The chemical industry is quickly becoming one of the nation's most predominant manufacturing sectors due to affordable energy prices. A report from the analysis firm Boston Consulting Group explained that with steady production due to hydraulic fracturing and affordable labor costs, the chemical industry has been able to take advantage of these trends.
Currently, the U.S. chemical industry is worth roughly $800 billion, according to the American Chemistry Council. But, experts at BCG believe the value of the industry could increase by $11 billion to $21 billion by 2025. The firm is calling the chemical manufacturing boom "a once-in-a-generation renaissance" for North America.
Shale boom boosting chemical production
U.S. chemical manufacturers have seen the recent success in production due to the shale boom and availability of low-cost natural gas and liquid natural gas resources. With advancements in fracking technology, the oil and gas industry has completely revamped U.S. production, making it nearly sustainable on domestic resources.
However, the success of fracking technology has bled over into other industries, and more specifically, into chemical manufacturing. Now, chemical manufacturers are able to reevaluate their production methods with cheaper energy and labor rates.
BCG analysts said from 2010 to 2015, within the height of the shale boom, the U.S. chemical industry gained more than $130 billion in capital investments due to natural gas production.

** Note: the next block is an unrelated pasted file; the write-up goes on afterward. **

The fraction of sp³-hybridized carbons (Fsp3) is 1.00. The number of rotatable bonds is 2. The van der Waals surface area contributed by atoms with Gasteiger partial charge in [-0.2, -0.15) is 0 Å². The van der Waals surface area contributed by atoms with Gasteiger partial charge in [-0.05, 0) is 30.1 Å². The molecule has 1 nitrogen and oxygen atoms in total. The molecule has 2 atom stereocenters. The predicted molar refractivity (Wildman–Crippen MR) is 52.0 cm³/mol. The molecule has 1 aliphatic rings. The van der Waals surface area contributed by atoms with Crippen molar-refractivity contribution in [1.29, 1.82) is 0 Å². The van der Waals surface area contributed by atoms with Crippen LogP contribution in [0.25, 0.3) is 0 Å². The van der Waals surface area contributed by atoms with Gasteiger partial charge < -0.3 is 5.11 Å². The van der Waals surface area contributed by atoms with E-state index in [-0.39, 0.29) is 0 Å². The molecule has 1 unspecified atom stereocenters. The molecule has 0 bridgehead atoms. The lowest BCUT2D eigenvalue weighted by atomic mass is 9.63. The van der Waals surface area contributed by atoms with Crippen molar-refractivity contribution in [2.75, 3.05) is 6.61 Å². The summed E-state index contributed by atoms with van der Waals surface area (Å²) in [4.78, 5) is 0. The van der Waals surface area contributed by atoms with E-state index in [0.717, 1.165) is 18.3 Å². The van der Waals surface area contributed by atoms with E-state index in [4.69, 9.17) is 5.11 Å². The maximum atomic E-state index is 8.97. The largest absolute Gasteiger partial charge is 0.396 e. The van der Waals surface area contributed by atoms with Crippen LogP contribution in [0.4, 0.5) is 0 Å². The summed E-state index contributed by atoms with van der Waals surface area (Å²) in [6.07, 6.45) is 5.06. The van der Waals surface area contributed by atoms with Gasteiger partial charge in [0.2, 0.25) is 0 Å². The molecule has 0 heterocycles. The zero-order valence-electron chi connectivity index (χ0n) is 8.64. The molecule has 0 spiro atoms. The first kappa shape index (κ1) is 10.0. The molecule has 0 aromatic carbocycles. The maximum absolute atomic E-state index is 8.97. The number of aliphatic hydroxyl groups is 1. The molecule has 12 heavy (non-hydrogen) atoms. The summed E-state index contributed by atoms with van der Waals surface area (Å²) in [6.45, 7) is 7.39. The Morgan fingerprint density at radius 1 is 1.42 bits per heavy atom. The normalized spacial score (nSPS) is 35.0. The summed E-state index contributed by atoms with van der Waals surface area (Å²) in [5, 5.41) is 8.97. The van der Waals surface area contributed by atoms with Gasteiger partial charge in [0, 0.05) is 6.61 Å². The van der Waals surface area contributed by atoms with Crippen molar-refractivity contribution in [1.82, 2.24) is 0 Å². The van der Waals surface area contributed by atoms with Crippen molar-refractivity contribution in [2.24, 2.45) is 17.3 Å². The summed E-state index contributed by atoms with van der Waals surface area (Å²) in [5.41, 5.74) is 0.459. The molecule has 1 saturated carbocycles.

Rejuvenating chemical manufacturing processes
With the excess of natural gas and LNG resources, the chemical industry is now able to revitalize its production and manufacturing processes. According to the BCG report, chemical companies will now be able to focus on core business issues such as investing in updated equipment.
One area of manufacturing equipment that chemical processors rely on is chemical shell and tube heat exchangers. According to a press release from MicroMarket Monitor, the heat exchanger market is expected to rise at a compound annual growth rate of 6.4 percent from 2014 to 2019 in North America. The U.S. will account for roughly 80 percent of the new heat exchangers purchased in North America.
The primary reason for this uptick in the heat exchanger market is the nation's chemical industry, which accounts for almost 40 percent of the North American heat exchanger market.
Additionally, the ACC reported the chemical industry in the U.S. would likely see a 3.2 percent growth in 2015 and another 3 percent in 2016. That type of growth would exceed the entire U.S. economy for the next couple of years with a 5 percent range expected between 2017 and 2019.
The ACC also believes consumers will see a significant drop in energy bills by as much as 5 percent for 2015. While the production of natural gas is helping consumers, it ultimately leads back to the major chemical producers who can now invest in new technology to keep production levels high.
Using stainless steel shell and tube heat exchangers could reduce fouling and other downtime issues within the chemical processing stage.